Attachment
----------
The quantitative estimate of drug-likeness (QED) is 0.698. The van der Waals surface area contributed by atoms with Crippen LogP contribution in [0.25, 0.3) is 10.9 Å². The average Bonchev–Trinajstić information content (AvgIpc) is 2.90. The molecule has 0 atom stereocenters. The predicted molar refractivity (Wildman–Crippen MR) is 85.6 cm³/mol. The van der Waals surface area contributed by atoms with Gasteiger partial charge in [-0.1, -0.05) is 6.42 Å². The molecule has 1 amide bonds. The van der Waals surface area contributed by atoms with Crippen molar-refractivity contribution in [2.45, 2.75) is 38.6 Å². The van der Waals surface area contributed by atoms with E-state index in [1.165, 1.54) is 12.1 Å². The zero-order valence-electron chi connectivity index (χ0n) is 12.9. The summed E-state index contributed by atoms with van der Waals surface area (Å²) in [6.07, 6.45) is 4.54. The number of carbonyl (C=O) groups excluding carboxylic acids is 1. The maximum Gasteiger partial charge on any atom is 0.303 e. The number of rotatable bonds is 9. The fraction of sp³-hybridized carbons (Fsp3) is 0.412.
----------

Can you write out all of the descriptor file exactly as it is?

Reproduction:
The quantitative estimate of drug-likeness (QED) is 0.698. The van der Waals surface area contributed by atoms with Crippen LogP contribution in [0.25, 0.3) is 10.9 Å². The average Bonchev–Trinajstić information content (AvgIpc) is 2.90. The molecule has 0 atom stereocenters. The predicted molar refractivity (Wildman–Crippen MR) is 85.6 cm³/mol. The van der Waals surface area contributed by atoms with Gasteiger partial charge in [-0.1, -0.05) is 6.42 Å². The molecule has 1 amide bonds. The van der Waals surface area contributed by atoms with Crippen molar-refractivity contribution in [2.45, 2.75) is 38.6 Å². The van der Waals surface area contributed by atoms with E-state index in [1.165, 1.54) is 12.1 Å². The zero-order valence-electron chi connectivity index (χ0n) is 12.9. The summed E-state index contributed by atoms with van der Waals surface area (Å²) in [6.07, 6.45) is 4.54. The number of carbonyl (C=O) groups excluding carboxylic acids is 1. The maximum Gasteiger partial charge on any atom is 0.303 e. The number of rotatable bonds is 9. The fraction of sp³-hybridized carbons (Fsp3) is 0.412.